Trump is “just appealing to his base,” said former Senate Majority Leader Harry Reid of Nevada. “He’s got a lot of ground to make up.”
An increasing number of Republican strategists fear that is true. Trump allies argue that if the economy rebounds in the fall and the coronavirus does not stage a major comeback, the president will benefit from a brighter public mood. Others, however, point to signs such as Biden’s surging ability to raise money online as early warnings that the Democratic ticket will be tougher than Trump and his allies had counted on.
The problem Trump faces grows out of the central choice he made at the outset of his administration to govern as the leader of his tribe, not the full nation.
Unlike other presidents who won narrow victories, he has made few efforts to broaden his backing, and those only fitfully. The administration has assessed almost all decisions with an eye toward how they will be received by Trump’s base.
The rest of the public has responded accordingly: Unlike all his predecessors since the start of modern polling, Trump has not had a day in office in which even half the American public approved of his work, according to hundreds of public and private polls.
“The head of state function requires the ability to empathize with all aspects of American life, with all walks of American life, all groups in American life,” said Timothy Naftali, the historian and former head of the Nixon Library.
“The leader is supposed to remind people about why we are together, what it is about the American experiment that, for all its flaws, is worth preserving. He won’t, and I have to conclude he can’t at this point. You have a black hole at the center of American leadership at the moment, and that’s a catastrophe in the making.”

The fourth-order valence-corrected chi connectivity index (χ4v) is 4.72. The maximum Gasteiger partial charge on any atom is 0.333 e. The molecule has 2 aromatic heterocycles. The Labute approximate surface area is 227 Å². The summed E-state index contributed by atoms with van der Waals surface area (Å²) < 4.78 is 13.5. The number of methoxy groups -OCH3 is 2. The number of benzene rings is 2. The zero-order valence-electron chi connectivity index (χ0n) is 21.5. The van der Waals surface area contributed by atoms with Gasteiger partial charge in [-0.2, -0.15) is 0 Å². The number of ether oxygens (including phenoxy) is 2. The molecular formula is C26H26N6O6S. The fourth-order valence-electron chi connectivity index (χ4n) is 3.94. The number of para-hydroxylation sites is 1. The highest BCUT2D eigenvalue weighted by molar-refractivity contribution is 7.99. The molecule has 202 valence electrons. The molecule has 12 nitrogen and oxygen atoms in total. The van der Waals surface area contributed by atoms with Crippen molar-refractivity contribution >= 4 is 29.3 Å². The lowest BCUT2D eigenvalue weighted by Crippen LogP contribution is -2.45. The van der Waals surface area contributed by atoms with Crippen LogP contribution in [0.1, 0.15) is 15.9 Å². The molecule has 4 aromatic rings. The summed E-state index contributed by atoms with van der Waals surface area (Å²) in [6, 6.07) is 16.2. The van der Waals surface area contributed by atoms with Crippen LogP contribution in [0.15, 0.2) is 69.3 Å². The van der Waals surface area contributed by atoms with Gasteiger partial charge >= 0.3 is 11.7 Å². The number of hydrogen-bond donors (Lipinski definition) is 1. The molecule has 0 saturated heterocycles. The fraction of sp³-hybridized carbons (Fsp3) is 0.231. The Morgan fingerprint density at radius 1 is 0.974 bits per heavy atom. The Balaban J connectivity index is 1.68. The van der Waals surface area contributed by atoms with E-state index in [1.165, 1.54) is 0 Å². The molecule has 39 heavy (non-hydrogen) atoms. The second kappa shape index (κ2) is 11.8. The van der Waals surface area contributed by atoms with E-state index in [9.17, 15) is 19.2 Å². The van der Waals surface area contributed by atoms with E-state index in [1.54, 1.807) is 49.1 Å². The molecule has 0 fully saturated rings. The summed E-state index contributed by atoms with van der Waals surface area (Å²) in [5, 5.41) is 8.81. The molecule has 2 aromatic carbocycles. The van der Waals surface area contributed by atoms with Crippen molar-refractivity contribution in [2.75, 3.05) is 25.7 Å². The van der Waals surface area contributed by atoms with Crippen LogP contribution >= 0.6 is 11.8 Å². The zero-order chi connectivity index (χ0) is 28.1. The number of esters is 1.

Still more crises may lie ahead for Trump this month. Any day, for example, the Supreme Court is expected to issue a ruling on his effort to repeal protections for so-called Dreamers, immigrants brought to the U.S. illegally as young children.
A loss would represent a major rebuke. A win might be more problematic.
It would leave Trump with the choice of moving ahead to deport hundreds of thousands of young people in the face of what would almost surely be massive resistance, or pulling back and disappointing a key part of his political base, which favors immigration restriction.
With Trump reeling from multiple crises and already reaching for military force as a tool to regain a sense of control, scholars worry about what may come next.
Trump’s photo op with a Bible in front of St. John’s church after the gassing of protesters Monday “encapsulated a lot of the things authoritarians do to get to power and stay in power,” said Ruth Ben-Ghiat, a New York University historian who studies authoritarianism.
Now, she said, Mattis’ speaking out represents the “elite defection” that often occurs when an authoritarian leader appears to be faltering. “They probably know it’s just going to get worse,” she said. “That’s where the inflection point comes.”
Times staff writers Noah Bierman, Jennifer Haberkorn, Janet Hook, Chris Megerian and Eli Stokols contributed to this report.